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July 31, 2003, 9:00 AM ET, Alert No. 708.
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Sen. Wyden Introduces Bill to Require Government to Disclose Its Use of Commercial Databases

7/29. Sen. Ron Wyden (R-OR) introduced S 1484 [9 pages in PDF], "The Citizens' Protection In Federal Databases Act". This is a disclosure bill. It does not actually restrict the government's collection or use of data. Rather, it would cut off funding for certain enumerated government entities to obtain or access commercial databases, unless these entities first provide a detailed report to the Congress and the public explaining their use of these databases.

The covered entities are the Department of Justice (DOJ), the Department of Defense (DOD), the Department of Homeland Security (DHS), the Central Intelligence Agency (CIA), the Department of Treasury (DOT), or the Federal Bureau of Investigation (FBI). The DOD includes the Defense Advanced Research Projects Agency (DARPA), which is running the Terrorism Information Awareness (TIA) project.

Sen. Ron WydenSen. Wyden (at right) issued a release that states that the bill "is a response to the Defense Department’s Terrorism (formerly Total) Information Awareness (TIA) Program, among other federal initiatives, that propose to gather private information on law-abiding Americans from numerous public and private databases." (Parentheses in original.)

The bill recites in its findings that "Many Federal national security, law enforcement, and intelligence agencies are currently accessing large databases, both public and private, containing information that was not initially collected for national security, law enforcement, or intelligence purposes."

It further finds that "Risks to personal privacy are heightened when personal information from different sources, including public records, is aggregated in a single file and made accessible to thousands of national security, law enforcement, and intelligence personnel", and that "The Federal Government should not access personal information on United States persons without some nexus to suspected counterintelligence, terrorist, or other illegal activity.

The bill provides that "Notwithstanding any other provision of law, commencing 60 days after the date of the enactment of this Act, no funds appropriated or otherwise made available to the Department of Justice, the Department of Defense, the Department of Homeland Security, the Central Intelligence Agency, the Department of Treasury, or the Federal Bureau of Investigation may be obligated or expended by such department or agency on the procurement of or access to any commercially available database unless such head of such department or agency submits to Congress the report required by subsection (b) not later than 60 days after the date of the enactment of this Act."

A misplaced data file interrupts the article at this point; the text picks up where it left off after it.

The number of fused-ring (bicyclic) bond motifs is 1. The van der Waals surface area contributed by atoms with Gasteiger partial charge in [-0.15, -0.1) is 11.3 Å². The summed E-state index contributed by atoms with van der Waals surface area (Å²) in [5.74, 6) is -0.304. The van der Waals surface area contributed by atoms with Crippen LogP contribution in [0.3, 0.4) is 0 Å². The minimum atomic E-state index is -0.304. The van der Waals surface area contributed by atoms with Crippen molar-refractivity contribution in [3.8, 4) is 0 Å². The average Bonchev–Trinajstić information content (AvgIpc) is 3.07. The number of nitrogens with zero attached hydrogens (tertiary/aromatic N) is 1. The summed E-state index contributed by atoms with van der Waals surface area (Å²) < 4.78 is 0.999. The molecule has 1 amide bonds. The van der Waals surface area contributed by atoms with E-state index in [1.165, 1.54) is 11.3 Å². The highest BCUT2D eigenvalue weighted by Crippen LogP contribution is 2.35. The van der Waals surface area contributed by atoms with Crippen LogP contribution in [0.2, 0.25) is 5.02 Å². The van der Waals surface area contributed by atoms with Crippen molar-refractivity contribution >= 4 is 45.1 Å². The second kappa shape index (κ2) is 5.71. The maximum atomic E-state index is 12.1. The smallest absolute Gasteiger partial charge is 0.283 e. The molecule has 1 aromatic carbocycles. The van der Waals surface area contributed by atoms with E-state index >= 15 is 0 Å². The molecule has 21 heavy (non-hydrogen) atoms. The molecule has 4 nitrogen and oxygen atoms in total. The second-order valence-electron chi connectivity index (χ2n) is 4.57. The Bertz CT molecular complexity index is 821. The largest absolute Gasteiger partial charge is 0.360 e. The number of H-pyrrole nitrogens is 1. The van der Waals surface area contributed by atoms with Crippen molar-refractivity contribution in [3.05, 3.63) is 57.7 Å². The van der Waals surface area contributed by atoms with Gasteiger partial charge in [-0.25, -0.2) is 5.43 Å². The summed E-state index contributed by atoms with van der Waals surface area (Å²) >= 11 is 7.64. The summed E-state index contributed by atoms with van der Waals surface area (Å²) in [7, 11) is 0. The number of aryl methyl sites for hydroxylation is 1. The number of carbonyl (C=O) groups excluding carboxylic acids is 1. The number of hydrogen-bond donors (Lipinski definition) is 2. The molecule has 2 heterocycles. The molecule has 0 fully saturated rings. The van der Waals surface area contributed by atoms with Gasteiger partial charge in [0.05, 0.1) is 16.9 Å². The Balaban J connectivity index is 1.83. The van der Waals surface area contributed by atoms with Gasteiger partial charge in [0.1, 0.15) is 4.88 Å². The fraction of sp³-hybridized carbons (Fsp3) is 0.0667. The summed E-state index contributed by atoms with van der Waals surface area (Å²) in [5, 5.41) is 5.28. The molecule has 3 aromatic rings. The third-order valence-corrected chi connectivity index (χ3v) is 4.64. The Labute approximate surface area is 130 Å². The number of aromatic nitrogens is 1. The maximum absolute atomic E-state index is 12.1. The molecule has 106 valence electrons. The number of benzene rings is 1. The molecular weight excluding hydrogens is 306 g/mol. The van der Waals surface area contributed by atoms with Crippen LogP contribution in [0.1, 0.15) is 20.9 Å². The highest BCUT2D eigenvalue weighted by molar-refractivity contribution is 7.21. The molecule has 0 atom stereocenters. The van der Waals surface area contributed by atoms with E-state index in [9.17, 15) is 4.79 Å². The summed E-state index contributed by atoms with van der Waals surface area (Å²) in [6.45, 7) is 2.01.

The bill would require that the contents of these reports include "a list of all contracts, memoranda of understanding, or other agreements entered into by the department or agency, or any other national security, intelligence, or law enforcement element under the jurisdiction of the department or agency for the use of, access to, or analysis of databases that were obtained from or remain under the control of a non-Federal entity, or that contain information that was acquired initially by another department or agency of the Federal Government for purposes other than national security, intelligence, or law enforcement".

The reports would also have to include a statement of the types of data contained in the databases, the "purposes for which such databases are used, analyzed, or accessed", and the "extent to which information from such databases is retained".

The reports would also have to contain a discussion of plans and policies regarding who would have access to the databases, how unauthorized access would be monitored, and "an outline of enforcement mechanisms for accountability to protect individuals and the public against unlawful or illegitimate access or use of databases."

The bill defines the term database as follows: "any collection or grouping of information about individuals that contains personally identifiable information about individuals, such as individual's names, or identifying numbers, symbols, or other identifying particulars associated with individuals, such as fingerprints, voice prints, photographs, or other biometrics. The term does not include telephone directories or information publicly available on the Internet without fee."

GAO Reports That Uneven Compliance With Privacy Act Leaves Privacy Rights Unprotected

7/30. The General Accounting Office (GAO) released a report [82 pages in PDF] titled "Privacy Act: OMB Leadership Needed to Improve Agency Compliance".